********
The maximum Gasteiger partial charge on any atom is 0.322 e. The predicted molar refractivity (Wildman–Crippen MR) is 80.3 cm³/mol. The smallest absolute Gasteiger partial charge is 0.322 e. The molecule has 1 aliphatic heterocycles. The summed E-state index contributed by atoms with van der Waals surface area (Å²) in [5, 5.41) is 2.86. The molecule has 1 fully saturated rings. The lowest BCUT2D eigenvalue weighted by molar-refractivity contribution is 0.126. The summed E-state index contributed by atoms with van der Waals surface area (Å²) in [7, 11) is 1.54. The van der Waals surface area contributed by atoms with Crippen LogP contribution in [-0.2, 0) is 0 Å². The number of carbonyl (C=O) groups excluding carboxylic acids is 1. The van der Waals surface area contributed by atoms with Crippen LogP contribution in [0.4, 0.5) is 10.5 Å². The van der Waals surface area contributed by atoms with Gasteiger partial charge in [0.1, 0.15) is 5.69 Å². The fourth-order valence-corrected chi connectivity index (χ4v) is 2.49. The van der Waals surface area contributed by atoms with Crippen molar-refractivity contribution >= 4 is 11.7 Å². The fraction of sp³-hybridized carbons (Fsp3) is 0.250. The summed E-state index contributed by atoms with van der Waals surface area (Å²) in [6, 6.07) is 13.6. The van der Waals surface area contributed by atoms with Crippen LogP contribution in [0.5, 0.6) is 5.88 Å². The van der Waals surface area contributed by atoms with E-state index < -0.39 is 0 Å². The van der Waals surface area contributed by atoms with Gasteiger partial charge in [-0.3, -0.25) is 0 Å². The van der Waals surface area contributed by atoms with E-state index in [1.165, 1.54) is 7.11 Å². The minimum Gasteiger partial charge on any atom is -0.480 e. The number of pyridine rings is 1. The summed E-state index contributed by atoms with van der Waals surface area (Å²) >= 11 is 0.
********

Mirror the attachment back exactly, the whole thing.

The maximum Gasteiger partial charge on any atom is 0.322 e. The predicted molar refractivity (Wildman–Crippen MR) is 80.3 cm³/mol. The smallest absolute Gasteiger partial charge is 0.322 e. The molecule has 1 aliphatic heterocycles. The summed E-state index contributed by atoms with van der Waals surface area (Å²) in [5, 5.41) is 2.86. The molecule has 1 fully saturated rings. The lowest BCUT2D eigenvalue weighted by molar-refractivity contribution is 0.126. The summed E-state index contributed by atoms with van der Waals surface area (Å²) in [7, 11) is 1.54. The van der Waals surface area contributed by atoms with Crippen LogP contribution in [-0.2, 0) is 0 Å². The number of carbonyl (C=O) groups excluding carboxylic acids is 1. The van der Waals surface area contributed by atoms with Crippen LogP contribution in [0.4, 0.5) is 10.5 Å². The van der Waals surface area contributed by atoms with Gasteiger partial charge in [0.1, 0.15) is 5.69 Å². The fourth-order valence-corrected chi connectivity index (χ4v) is 2.49. The van der Waals surface area contributed by atoms with Crippen molar-refractivity contribution >= 4 is 11.7 Å². The fraction of sp³-hybridized carbons (Fsp3) is 0.250. The summed E-state index contributed by atoms with van der Waals surface area (Å²) in [6, 6.07) is 13.6. The van der Waals surface area contributed by atoms with Crippen LogP contribution in [0.5, 0.6) is 5.88 Å². The van der Waals surface area contributed by atoms with E-state index < -0.39 is 0 Å². The van der Waals surface area contributed by atoms with Gasteiger partial charge in [-0.3, -0.25) is 0 Å². The van der Waals surface area contributed by atoms with E-state index in [1.165, 1.54) is 7.11 Å². The minimum Gasteiger partial charge on any atom is -0.480 e. The number of pyridine rings is 1. The summed E-state index contributed by atoms with van der Waals surface area (Å²) >= 11 is 0.